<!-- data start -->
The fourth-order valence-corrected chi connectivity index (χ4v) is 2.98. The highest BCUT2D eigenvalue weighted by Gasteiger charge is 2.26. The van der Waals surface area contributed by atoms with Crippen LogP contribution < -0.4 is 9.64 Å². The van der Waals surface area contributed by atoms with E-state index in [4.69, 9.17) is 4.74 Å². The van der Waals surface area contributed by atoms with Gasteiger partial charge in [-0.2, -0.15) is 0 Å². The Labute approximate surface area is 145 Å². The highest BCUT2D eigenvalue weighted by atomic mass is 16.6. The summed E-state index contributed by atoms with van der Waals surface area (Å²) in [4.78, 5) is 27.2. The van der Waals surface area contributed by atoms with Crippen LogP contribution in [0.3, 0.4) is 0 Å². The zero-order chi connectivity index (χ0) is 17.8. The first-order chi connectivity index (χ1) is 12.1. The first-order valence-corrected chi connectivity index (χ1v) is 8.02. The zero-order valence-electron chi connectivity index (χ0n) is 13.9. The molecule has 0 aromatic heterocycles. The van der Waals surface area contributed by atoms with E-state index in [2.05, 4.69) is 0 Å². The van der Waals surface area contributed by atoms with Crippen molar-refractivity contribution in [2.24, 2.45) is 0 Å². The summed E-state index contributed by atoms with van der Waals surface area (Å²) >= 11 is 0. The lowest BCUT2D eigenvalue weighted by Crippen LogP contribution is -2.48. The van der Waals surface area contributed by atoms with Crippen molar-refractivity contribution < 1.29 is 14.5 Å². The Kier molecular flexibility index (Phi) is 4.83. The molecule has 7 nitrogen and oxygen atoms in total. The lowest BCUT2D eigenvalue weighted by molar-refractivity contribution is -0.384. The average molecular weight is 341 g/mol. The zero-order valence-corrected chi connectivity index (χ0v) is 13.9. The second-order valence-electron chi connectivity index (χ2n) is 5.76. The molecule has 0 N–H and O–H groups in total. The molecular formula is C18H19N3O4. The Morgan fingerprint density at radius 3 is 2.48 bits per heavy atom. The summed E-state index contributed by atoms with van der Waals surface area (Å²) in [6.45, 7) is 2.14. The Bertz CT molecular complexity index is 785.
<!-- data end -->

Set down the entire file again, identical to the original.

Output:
The fourth-order valence-corrected chi connectivity index (χ4v) is 2.98. The highest BCUT2D eigenvalue weighted by Gasteiger charge is 2.26. The van der Waals surface area contributed by atoms with Crippen LogP contribution < -0.4 is 9.64 Å². The van der Waals surface area contributed by atoms with E-state index in [4.69, 9.17) is 4.74 Å². The van der Waals surface area contributed by atoms with Gasteiger partial charge in [-0.2, -0.15) is 0 Å². The Labute approximate surface area is 145 Å². The highest BCUT2D eigenvalue weighted by atomic mass is 16.6. The summed E-state index contributed by atoms with van der Waals surface area (Å²) in [4.78, 5) is 27.2. The van der Waals surface area contributed by atoms with Crippen LogP contribution in [0.3, 0.4) is 0 Å². The zero-order chi connectivity index (χ0) is 17.8. The first-order chi connectivity index (χ1) is 12.1. The first-order valence-corrected chi connectivity index (χ1v) is 8.02. The zero-order valence-electron chi connectivity index (χ0n) is 13.9. The molecule has 0 aromatic heterocycles. The van der Waals surface area contributed by atoms with E-state index in [2.05, 4.69) is 0 Å². The van der Waals surface area contributed by atoms with Crippen molar-refractivity contribution in [2.24, 2.45) is 0 Å². The summed E-state index contributed by atoms with van der Waals surface area (Å²) >= 11 is 0. The lowest BCUT2D eigenvalue weighted by Crippen LogP contribution is -2.48. The van der Waals surface area contributed by atoms with Crippen molar-refractivity contribution < 1.29 is 14.5 Å². The Kier molecular flexibility index (Phi) is 4.83. The molecule has 7 nitrogen and oxygen atoms in total. The lowest BCUT2D eigenvalue weighted by molar-refractivity contribution is -0.384. The average molecular weight is 341 g/mol. The zero-order valence-corrected chi connectivity index (χ0v) is 13.9. The second-order valence-electron chi connectivity index (χ2n) is 5.76. The molecule has 0 N–H and O–H groups in total. The molecular formula is C18H19N3O4. The Morgan fingerprint density at radius 3 is 2.48 bits per heavy atom. The summed E-state index contributed by atoms with van der Waals surface area (Å²) in [6.45, 7) is 2.14. The Bertz CT molecular complexity index is 785.